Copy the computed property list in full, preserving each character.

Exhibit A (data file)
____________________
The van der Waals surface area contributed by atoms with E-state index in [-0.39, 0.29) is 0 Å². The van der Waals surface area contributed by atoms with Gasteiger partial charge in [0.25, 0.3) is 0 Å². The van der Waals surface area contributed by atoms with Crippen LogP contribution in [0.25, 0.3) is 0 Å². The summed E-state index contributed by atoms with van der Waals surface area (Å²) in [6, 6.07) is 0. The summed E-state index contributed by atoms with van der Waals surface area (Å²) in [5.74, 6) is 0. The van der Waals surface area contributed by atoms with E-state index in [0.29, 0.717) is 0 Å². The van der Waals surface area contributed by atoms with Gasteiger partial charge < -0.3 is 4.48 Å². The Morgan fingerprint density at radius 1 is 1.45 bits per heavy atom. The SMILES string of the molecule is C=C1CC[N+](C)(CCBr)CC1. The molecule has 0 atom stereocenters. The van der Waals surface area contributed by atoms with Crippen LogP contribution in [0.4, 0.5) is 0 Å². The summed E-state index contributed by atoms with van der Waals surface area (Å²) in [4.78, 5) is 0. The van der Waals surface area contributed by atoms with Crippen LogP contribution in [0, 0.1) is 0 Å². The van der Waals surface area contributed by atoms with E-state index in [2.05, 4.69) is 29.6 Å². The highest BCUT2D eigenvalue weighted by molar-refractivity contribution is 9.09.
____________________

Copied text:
The van der Waals surface area contributed by atoms with E-state index in [-0.39, 0.29) is 0 Å². The van der Waals surface area contributed by atoms with Gasteiger partial charge in [0.25, 0.3) is 0 Å². The van der Waals surface area contributed by atoms with Crippen LogP contribution in [0.25, 0.3) is 0 Å². The summed E-state index contributed by atoms with van der Waals surface area (Å²) in [6, 6.07) is 0. The summed E-state index contributed by atoms with van der Waals surface area (Å²) in [5.74, 6) is 0. The van der Waals surface area contributed by atoms with E-state index in [0.29, 0.717) is 0 Å². The van der Waals surface area contributed by atoms with Gasteiger partial charge < -0.3 is 4.48 Å². The Morgan fingerprint density at radius 1 is 1.45 bits per heavy atom. The SMILES string of the molecule is C=C1CC[N+](C)(CCBr)CC1. The molecule has 0 atom stereocenters. The van der Waals surface area contributed by atoms with Crippen LogP contribution in [0.4, 0.5) is 0 Å². The summed E-state index contributed by atoms with van der Waals surface area (Å²) in [4.78, 5) is 0. The van der Waals surface area contributed by atoms with Crippen LogP contribution in [0, 0.1) is 0 Å². The van der Waals surface area contributed by atoms with E-state index in [2.05, 4.69) is 29.6 Å². The highest BCUT2D eigenvalue weighted by molar-refractivity contribution is 9.09.